DemographicCharacteristics
The average age of youth gang mem-bers is about 17 to 18 years (Curry andDecker, 1998), but tends to be older incities in which gangs have been in exist-ence longer, like Chicago and Los Ange-les (Bobrowski, 1988; California AttorneyGeneral’s Gang Unit, 1996; Klein, 1995;Spergel, 1995). The typical age range is12 to 24. Although younger members arebecoming more common, it is the oldermembership that has increased the most(Hagedorn, 1988; Moore, 1990; Spergel,1995). Male gang members outnumberfemales by a wide margin (Miller, 1992;Moore, 1978), and this span is greater inlate adolescence than in early adoles-cence (Bjerregaard and Smith, 1993;Esbensen and Huizinga, 1993; Moore andHagedorn, 1996). Gangs vary in size bytype of gang. Traditional (large, enduring,territorial) gangs average about 180 mem-bers, whereas specialty (e.g., drug traf-ficking) gangs average only about 25members (Klein and Maxson, 1996). Inlarge cities, some gangs number in thethousands and even tens of thousands(Block and Block, 1993; Spergel, 1995).In the early 19th century, youth gangsin the United States were primarily Irish,Jewish, and Italian (Haskins, 1974; Sante,1991). According to a recent national lawenforcement survey, the ethnicity of gangmembers is 48 percent African-American,43 percent Hispanic,
3
5 percent white, and4 percent Asian (Curry, 1996). However,student surveys show a much larger rep-resentation of white adolescents amonggang members. In a survey of nearly 6,000eighth graders in 11 sites (Esbensen andOsgood, 1997), 31 percent of the studentswho said they were gang members wereAfrican-American, 25 percent were His-panic, 25 percent were white, 5 percentwere Asian, and 15 percent were of otherracial and ethnic groups.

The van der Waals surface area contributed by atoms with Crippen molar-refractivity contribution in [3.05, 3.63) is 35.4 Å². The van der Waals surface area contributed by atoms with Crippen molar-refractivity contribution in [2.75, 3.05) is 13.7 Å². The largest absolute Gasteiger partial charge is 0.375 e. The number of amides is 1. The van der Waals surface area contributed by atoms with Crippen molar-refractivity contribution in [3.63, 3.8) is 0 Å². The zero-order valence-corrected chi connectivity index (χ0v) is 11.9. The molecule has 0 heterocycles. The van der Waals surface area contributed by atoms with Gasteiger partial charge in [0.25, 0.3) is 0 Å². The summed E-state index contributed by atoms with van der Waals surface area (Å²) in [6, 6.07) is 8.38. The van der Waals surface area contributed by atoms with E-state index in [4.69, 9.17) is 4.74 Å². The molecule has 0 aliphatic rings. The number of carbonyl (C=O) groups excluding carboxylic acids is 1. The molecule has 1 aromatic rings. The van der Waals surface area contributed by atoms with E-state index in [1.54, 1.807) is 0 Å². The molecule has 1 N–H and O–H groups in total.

4
Bursik andGrasmick (1993) point out that, despitethe disproportionate representation ofminority group members in studies ascompared with white youth, “blacks andHispanics have no special predispositionto gang membership. Rather, they simplyare overrepresented in those areas mostlikely to lead to gang activity.”Miller (1974:220) notes that “observersof any given period tend to relate thecharacteristics of gangs to those of theparticular ethnic groups prominent in theurban lower class during that period . . . ,roughly, the more prevalent the lower-class
3
Hispanic (Spanish-speaking) ethnic groups includeMexicans, Mexican-Americans, Latinos, and PuertoRicans.
4
Percentages total to 101 due to rounding.
 
3
populations, the more gangs.” Spergel(1995:60) agrees, but with an importantcaveat: “Contemporary youth gangs arelocated primarily in lower-class, slum,ghetto, barrio, or working-class changingcommunities, but it is not clear that eitherclass, poverty, culture, race or ethnicity,or social change per se primarily accounts[
sic
] for gang problems.” Spergel’s obser-vation appears to be correct, becausegangs have recently become much moreprevalent in rural counties, small cities,and towns (Moore and Terrett, in press),for reasons that are not well understood.
Gang Specialization